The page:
From School Library Journal
Gr 9 Up—In this debut novel, the setting is a future world that is suspiciously like our own. The failing economy was supposedly reinvigorated by adding children to the workforce, and all of society is controlled by fashion trends. Told in alternating perspectives of Marla Klein and Ivy Wilde, this preposterous premise only gets more convoluted as the story progresses. Both teens were chosen in a ceremony to work in the all-powerful creative sector of society. Mara is a supreme-court judge for a fashion design firm and Ivy is a superstar singer living a manufactured life as a glorified spokes-model for the corporate "Silents." Following Marla's fall from favor at her company, and encouraged by her new coworkers in the "drafting" department, Marla and Ivy have a chance encounter at a fashion show that leads to a collaborative attempt to break the cycle of injustices that plague their society. The protagonists lack the charisma of dystopian heroines and the romantic triangle that emerges among Marla, Ivy, and their mutual friend, Felix, feels formulaic and lacks tension. The climax and conclusion are muddled by too many competing plotlines. Perhaps the most puzzling aspect is that in this world that is so focused on the novelty of fashion trends, no actual new ideas appear—Disco, Bohemian, and even 'Eco-Chic' are all old news to any reader with a genuine interest in fashion. VERDICT Only for die-hard dystopian fans who have read everything else in the genre.—Tara Kron, formerly at School Library Journal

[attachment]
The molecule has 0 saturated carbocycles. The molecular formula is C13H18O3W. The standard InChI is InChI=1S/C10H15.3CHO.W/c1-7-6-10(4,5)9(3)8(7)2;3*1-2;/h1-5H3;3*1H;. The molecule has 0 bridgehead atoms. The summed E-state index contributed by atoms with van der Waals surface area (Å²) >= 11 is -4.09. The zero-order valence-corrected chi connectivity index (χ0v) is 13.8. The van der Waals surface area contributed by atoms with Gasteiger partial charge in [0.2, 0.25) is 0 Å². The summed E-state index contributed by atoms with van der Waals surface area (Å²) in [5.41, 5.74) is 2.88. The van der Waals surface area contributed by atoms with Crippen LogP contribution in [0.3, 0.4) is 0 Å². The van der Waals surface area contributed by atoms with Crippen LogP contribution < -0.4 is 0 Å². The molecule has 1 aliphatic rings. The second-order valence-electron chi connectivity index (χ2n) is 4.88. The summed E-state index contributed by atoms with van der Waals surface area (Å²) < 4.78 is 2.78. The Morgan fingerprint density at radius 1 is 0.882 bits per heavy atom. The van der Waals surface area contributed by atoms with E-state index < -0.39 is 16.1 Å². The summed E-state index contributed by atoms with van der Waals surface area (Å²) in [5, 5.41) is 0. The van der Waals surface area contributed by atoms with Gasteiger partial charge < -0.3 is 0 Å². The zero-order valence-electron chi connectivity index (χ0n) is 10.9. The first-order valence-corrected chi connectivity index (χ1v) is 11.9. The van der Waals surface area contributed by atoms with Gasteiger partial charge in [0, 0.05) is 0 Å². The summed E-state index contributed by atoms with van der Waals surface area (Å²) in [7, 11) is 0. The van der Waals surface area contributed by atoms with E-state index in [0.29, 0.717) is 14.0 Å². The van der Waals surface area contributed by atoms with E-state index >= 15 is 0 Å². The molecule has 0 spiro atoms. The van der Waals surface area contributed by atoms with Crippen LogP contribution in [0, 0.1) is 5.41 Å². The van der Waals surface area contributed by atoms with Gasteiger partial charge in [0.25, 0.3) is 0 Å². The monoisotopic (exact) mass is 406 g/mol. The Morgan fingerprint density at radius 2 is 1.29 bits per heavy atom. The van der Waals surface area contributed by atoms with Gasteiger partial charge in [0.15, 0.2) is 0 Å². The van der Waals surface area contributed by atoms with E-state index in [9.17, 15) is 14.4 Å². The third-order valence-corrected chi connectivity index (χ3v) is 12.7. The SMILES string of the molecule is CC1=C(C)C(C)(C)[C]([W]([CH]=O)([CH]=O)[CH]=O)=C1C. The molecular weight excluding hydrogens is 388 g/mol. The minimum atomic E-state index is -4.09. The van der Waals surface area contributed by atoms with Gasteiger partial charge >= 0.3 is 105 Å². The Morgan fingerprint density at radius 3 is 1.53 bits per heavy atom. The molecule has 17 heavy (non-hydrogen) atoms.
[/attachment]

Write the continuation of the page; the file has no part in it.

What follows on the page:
"Through its likable characters, sly humor, and smart, fast-moving plot, this entertaining debut raises serious questions about the costs of disposable fashion and pursuit of celebrity, asking readers to ponder who's driving the bus. Sly, subversive fun."
"Consumerism and fashion trends strike at the heart of this novel...Material Girls might make teens take a look at their wardrobe, but more importantly, they might reconsider their consumer footprint."
"A book that should make kids think about many things, especially how the culture tries to manipulate them."
“Project Runway, step aside. Material Girls is a captivating and fast-paced ride where teens control the economy by deciding what’s in and what’s out. Or maybe they just think they do.”
—Joelle Charbonneau, New York Times best-selling author of The Testing trilogy